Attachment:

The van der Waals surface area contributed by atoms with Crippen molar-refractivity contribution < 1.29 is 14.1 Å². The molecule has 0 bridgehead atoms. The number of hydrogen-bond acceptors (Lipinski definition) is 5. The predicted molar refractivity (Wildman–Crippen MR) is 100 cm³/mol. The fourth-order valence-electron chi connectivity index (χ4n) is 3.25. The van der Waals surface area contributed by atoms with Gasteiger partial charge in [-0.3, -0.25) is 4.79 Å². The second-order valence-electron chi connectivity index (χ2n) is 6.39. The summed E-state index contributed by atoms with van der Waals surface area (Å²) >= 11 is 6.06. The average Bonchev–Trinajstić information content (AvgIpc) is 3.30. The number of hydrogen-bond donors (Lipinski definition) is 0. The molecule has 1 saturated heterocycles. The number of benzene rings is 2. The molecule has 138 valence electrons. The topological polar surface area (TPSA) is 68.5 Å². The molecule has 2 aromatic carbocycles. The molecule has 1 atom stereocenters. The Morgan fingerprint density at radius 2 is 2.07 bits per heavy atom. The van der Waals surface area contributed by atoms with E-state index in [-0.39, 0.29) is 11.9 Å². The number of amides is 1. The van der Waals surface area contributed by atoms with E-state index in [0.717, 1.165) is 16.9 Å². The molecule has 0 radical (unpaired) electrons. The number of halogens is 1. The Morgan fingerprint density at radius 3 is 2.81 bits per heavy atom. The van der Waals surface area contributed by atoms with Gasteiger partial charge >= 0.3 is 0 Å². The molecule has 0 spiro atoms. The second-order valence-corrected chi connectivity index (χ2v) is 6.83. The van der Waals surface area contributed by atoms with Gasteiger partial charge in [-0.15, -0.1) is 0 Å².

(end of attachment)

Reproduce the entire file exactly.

The van der Waals surface area contributed by atoms with Crippen molar-refractivity contribution < 1.29 is 14.1 Å². The molecule has 0 bridgehead atoms. The number of hydrogen-bond acceptors (Lipinski definition) is 5. The predicted molar refractivity (Wildman–Crippen MR) is 100 cm³/mol. The fourth-order valence-electron chi connectivity index (χ4n) is 3.25. The van der Waals surface area contributed by atoms with Gasteiger partial charge in [-0.3, -0.25) is 4.79 Å². The second-order valence-electron chi connectivity index (χ2n) is 6.39. The summed E-state index contributed by atoms with van der Waals surface area (Å²) >= 11 is 6.06. The average Bonchev–Trinajstić information content (AvgIpc) is 3.30. The number of hydrogen-bond donors (Lipinski definition) is 0. The molecule has 1 saturated heterocycles. The number of benzene rings is 2. The molecule has 138 valence electrons. The topological polar surface area (TPSA) is 68.5 Å². The molecule has 2 aromatic carbocycles. The molecule has 1 atom stereocenters. The Morgan fingerprint density at radius 2 is 2.07 bits per heavy atom. The van der Waals surface area contributed by atoms with E-state index in [-0.39, 0.29) is 11.9 Å². The number of amides is 1. The van der Waals surface area contributed by atoms with E-state index in [0.717, 1.165) is 16.9 Å². The molecule has 0 radical (unpaired) electrons. The number of halogens is 1. The Morgan fingerprint density at radius 3 is 2.81 bits per heavy atom. The van der Waals surface area contributed by atoms with Gasteiger partial charge >= 0.3 is 0 Å². The molecule has 0 spiro atoms. The second-order valence-corrected chi connectivity index (χ2v) is 6.83. The van der Waals surface area contributed by atoms with Gasteiger partial charge in [-0.15, -0.1) is 0 Å².